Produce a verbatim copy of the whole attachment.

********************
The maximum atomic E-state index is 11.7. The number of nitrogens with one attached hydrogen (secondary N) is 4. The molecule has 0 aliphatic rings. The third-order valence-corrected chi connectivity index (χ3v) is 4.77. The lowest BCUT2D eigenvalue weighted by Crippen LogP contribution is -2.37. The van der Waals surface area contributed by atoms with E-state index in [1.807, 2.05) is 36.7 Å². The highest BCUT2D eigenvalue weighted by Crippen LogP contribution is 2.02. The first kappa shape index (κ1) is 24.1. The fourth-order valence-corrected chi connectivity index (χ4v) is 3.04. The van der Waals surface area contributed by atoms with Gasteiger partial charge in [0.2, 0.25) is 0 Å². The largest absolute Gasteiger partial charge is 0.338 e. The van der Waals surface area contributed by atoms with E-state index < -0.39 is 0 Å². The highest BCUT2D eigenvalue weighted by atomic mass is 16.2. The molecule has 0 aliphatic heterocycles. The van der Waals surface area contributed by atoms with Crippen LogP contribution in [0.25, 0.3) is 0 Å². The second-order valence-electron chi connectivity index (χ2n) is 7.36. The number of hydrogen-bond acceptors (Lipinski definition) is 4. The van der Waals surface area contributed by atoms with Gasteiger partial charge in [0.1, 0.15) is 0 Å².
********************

The maximum atomic E-state index is 11.7. The number of nitrogens with one attached hydrogen (secondary N) is 4. The molecule has 0 aliphatic rings. The third-order valence-corrected chi connectivity index (χ3v) is 4.77. The lowest BCUT2D eigenvalue weighted by Crippen LogP contribution is -2.37. The van der Waals surface area contributed by atoms with E-state index in [1.807, 2.05) is 36.7 Å². The highest BCUT2D eigenvalue weighted by Crippen LogP contribution is 2.02. The first kappa shape index (κ1) is 24.1. The fourth-order valence-corrected chi connectivity index (χ4v) is 3.04. The van der Waals surface area contributed by atoms with Gasteiger partial charge in [0.2, 0.25) is 0 Å². The largest absolute Gasteiger partial charge is 0.338 e. The van der Waals surface area contributed by atoms with E-state index < -0.39 is 0 Å². The highest BCUT2D eigenvalue weighted by atomic mass is 16.2. The molecule has 0 aliphatic heterocycles. The van der Waals surface area contributed by atoms with Crippen LogP contribution in [0.25, 0.3) is 0 Å². The second-order valence-electron chi connectivity index (χ2n) is 7.36. The number of hydrogen-bond acceptors (Lipinski definition) is 4. The van der Waals surface area contributed by atoms with Gasteiger partial charge in [0.1, 0.15) is 0 Å².